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The List

To do or not to do? When you make a list, there’s no question.

By John Cadley


Where would the world be without To-Do lists? Well, for one thing, we might not have a world. Even the Creator had to make a list: Day 1: Light. Day 2: Oceans. Day 3: Land. And so forth.

Then there was that all-important second list when Adam and Eve, banished from the Garden of Eden and suddenly on their own, had to write down everything humankind might need for the next few billion millennia. After much theological debate it is generally agreed that the first item was: Buy clothes.

If you think I’m being facetious, great minds will tell you that I am not. Umberto Eco, for instance, the late distinguished Italian philosopher and novelist, was an inveterate list maker—not so he could remember all the ingredients for meat loaf, but so he could “make infinity comprehensible.” Think of that the next time you’re complaining about the price of tomato paste.

It’s what we humans have a desperate need to do—make order out of chaos. We have a thousand “to-do’s” whirling around in our minds at any given moment, slamming and crashing into each other like a horde of miscreant kindergartners run amok. If we can catch them one by one and pin them down (the things, not the children) we can bring form to chaos, substance to shapelessness, manageability to the otherwise unmanageable. We can feel like Hercules taming the nine-headed Hydra.

Then we can stick the list in a drawer and feel like we’ve just conquered the universe.

Not really, but you get the point: making a list gives us that all-important feeling of control. Yes, we have many things to do, but if we nail them down to a piece of paper, they seem more doable. I say “seem” because even though putting something on a list makes it 33 percent more likely you will do it, 41 percent of items on a list never get done (yes, people actually research this stuff). In other words, put “fix screen door” on your list, and there’s a good chance you’ll do it—but there’s an even better chance you won’t!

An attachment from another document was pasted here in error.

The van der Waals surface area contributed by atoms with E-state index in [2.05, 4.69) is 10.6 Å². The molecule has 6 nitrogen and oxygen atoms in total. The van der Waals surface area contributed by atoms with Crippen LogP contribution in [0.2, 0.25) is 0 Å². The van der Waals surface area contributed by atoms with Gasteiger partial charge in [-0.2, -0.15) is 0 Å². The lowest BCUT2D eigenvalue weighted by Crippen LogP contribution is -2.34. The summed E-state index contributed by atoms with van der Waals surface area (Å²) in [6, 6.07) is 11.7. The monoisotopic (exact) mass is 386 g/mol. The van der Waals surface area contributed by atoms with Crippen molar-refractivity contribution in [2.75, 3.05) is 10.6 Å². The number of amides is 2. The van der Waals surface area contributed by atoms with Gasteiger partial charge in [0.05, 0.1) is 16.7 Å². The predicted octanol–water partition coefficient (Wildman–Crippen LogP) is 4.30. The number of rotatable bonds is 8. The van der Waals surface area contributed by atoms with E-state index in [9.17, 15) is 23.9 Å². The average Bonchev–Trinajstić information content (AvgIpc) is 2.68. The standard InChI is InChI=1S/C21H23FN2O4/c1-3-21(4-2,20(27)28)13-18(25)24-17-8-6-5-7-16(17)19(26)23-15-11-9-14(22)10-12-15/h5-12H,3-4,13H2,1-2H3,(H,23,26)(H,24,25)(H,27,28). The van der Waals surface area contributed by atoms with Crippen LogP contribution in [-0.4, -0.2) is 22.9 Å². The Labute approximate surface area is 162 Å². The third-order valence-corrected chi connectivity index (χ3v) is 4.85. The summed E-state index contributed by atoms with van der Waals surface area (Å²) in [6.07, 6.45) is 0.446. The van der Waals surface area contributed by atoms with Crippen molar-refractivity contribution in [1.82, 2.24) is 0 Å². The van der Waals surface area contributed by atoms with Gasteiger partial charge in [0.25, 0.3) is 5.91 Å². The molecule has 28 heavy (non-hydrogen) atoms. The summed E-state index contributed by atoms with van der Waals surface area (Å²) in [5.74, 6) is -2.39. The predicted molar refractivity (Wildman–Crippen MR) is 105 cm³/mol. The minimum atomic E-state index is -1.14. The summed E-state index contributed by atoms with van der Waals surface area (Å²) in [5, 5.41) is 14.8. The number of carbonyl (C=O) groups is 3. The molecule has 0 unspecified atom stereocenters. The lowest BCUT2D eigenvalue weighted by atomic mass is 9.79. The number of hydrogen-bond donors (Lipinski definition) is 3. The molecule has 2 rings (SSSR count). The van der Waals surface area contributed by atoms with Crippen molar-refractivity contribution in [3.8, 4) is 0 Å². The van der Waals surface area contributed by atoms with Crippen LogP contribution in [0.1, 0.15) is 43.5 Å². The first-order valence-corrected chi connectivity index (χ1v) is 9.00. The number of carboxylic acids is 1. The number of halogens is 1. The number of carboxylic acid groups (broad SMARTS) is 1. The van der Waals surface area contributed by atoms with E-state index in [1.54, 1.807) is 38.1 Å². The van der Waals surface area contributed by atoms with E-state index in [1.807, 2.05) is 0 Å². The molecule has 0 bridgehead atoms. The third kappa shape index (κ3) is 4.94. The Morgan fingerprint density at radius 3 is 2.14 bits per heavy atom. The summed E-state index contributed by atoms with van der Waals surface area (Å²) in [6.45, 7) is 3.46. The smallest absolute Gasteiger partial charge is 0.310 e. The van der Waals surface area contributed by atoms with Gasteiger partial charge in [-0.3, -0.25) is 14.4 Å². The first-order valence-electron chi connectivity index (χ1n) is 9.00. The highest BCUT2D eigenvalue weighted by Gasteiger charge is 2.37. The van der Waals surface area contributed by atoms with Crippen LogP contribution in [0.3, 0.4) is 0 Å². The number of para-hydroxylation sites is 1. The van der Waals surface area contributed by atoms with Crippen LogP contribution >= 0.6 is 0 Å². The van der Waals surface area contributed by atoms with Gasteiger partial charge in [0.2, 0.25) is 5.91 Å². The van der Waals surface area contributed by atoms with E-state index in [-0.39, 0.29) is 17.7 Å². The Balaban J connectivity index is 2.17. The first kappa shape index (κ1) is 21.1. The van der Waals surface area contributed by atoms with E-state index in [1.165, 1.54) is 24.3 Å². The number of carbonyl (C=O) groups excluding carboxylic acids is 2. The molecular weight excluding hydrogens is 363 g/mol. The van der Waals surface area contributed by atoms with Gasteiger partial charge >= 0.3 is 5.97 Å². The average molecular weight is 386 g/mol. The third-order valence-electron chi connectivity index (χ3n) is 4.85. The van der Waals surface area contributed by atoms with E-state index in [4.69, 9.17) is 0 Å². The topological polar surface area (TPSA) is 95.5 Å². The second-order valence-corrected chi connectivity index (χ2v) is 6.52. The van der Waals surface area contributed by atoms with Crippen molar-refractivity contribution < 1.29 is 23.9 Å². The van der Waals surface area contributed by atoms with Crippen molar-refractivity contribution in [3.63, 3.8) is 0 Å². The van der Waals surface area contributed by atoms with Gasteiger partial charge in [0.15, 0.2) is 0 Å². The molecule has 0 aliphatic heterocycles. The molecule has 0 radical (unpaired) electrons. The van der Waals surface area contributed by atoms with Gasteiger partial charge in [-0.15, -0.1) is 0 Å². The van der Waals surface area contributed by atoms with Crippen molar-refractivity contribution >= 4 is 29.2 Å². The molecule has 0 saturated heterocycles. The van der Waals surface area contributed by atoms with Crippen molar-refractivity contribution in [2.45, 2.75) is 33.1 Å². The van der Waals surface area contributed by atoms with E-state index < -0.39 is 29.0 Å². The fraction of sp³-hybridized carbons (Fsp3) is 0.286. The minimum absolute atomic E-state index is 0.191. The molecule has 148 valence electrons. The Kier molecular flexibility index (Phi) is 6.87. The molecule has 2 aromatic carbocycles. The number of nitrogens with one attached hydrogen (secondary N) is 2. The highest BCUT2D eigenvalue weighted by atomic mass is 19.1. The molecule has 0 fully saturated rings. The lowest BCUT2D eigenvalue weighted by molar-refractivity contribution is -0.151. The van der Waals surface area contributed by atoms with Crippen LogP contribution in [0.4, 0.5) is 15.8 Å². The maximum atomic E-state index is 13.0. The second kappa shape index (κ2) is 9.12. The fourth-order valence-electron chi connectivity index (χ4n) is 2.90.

“It’s what we humans have a desperate need to do—make order out of chaos.”

Why is this? It’s because making a list isn’t enough; you have to make the right kind of list. If it’s too long, with too many items and too much time to do them, your objectives will languish like those wrinkled tomatoes that hung a little too long on the vine. For instance, “Change my life by next Wednesday” is not a good to-do item. You need to “chunk it down” into smaller, more actionable goals. For instance, “Get to work on time once this week” is a good first step. Even if you fail, you can refine it to an even easier objective: Buy an alarm clock.

Unfortunately, even if you make the perfect list, you may still be thwarted by the unknown—i.e., unexpected interruptions. You start out in the morning with your list firmly in hand, determined to start at No.1 and work right to the bottom … when a neighbor stops by to ask about your pachysandra. Where did you buy it? How much do you water it? Will it do well in the shade? At this point it becomes difficult to attack your list with gusto when all you can think of is doing the same thing to your neighbor. The Scottish poet Robert Burns may help you here. Seeing “fix hole in roof” on his to-do list, it took him four days instead of one to accomplish the task due to a Scottish Blackface ram that kept knocking the ladder over with its horns, stranding Burns on the roof. In the rain. It was then that the poet wrote his classic line: “The best laid plans of mice and men go oft awry.”

Mr. Burns’ experience notwithstanding, I strongly recommend you write a to-do list.

First, so that you may avoid the dreaded Zeigarnik effect, which posits the human tendency to remember things we haven’t done more clearly than those we have. Better to write the list and stuff it in a drawer than to be haunted daily by what should be on it. And so that you may experience the rapturous, the joyous, the inexpressible elation that only a to-do list can give you—crossing things off it.